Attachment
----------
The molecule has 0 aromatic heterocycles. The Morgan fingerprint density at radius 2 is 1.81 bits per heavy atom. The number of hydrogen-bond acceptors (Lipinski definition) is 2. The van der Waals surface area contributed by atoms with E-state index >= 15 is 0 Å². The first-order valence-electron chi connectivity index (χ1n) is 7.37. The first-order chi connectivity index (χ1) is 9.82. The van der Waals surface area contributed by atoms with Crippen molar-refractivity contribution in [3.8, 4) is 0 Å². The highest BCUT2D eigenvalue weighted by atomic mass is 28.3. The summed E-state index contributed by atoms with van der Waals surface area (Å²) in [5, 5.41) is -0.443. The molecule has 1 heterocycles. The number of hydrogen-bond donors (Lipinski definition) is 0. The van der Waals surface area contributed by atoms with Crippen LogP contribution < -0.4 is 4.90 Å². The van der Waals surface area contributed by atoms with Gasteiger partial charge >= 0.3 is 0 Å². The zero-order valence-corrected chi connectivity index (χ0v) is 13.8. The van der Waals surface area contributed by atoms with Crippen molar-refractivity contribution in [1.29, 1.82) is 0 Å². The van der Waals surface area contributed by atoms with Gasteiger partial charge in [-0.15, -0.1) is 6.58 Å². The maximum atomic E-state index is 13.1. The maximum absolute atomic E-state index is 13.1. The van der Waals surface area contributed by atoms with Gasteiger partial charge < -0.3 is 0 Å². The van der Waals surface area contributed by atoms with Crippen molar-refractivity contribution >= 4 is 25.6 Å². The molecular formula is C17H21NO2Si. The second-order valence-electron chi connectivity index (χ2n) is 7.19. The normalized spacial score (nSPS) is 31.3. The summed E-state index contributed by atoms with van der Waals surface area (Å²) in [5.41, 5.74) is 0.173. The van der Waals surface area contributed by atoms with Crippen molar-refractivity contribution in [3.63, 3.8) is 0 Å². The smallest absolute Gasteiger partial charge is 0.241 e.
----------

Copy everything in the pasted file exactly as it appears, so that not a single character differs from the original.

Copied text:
The molecule has 0 aromatic heterocycles. The Morgan fingerprint density at radius 2 is 1.81 bits per heavy atom. The number of hydrogen-bond acceptors (Lipinski definition) is 2. The van der Waals surface area contributed by atoms with E-state index >= 15 is 0 Å². The first-order valence-electron chi connectivity index (χ1n) is 7.37. The first-order chi connectivity index (χ1) is 9.82. The van der Waals surface area contributed by atoms with Crippen molar-refractivity contribution in [3.8, 4) is 0 Å². The highest BCUT2D eigenvalue weighted by atomic mass is 28.3. The summed E-state index contributed by atoms with van der Waals surface area (Å²) in [5, 5.41) is -0.443. The molecule has 1 heterocycles. The number of hydrogen-bond donors (Lipinski definition) is 0. The van der Waals surface area contributed by atoms with Crippen LogP contribution < -0.4 is 4.90 Å². The van der Waals surface area contributed by atoms with Gasteiger partial charge >= 0.3 is 0 Å². The zero-order valence-corrected chi connectivity index (χ0v) is 13.8. The van der Waals surface area contributed by atoms with Crippen molar-refractivity contribution in [1.29, 1.82) is 0 Å². The van der Waals surface area contributed by atoms with Gasteiger partial charge in [-0.15, -0.1) is 6.58 Å². The maximum atomic E-state index is 13.1. The maximum absolute atomic E-state index is 13.1. The van der Waals surface area contributed by atoms with Gasteiger partial charge < -0.3 is 0 Å². The van der Waals surface area contributed by atoms with Crippen molar-refractivity contribution >= 4 is 25.6 Å². The molecular formula is C17H21NO2Si. The second-order valence-electron chi connectivity index (χ2n) is 7.19. The normalized spacial score (nSPS) is 31.3. The summed E-state index contributed by atoms with van der Waals surface area (Å²) in [5.41, 5.74) is 0.173. The van der Waals surface area contributed by atoms with Crippen molar-refractivity contribution in [3.63, 3.8) is 0 Å². The smallest absolute Gasteiger partial charge is 0.241 e.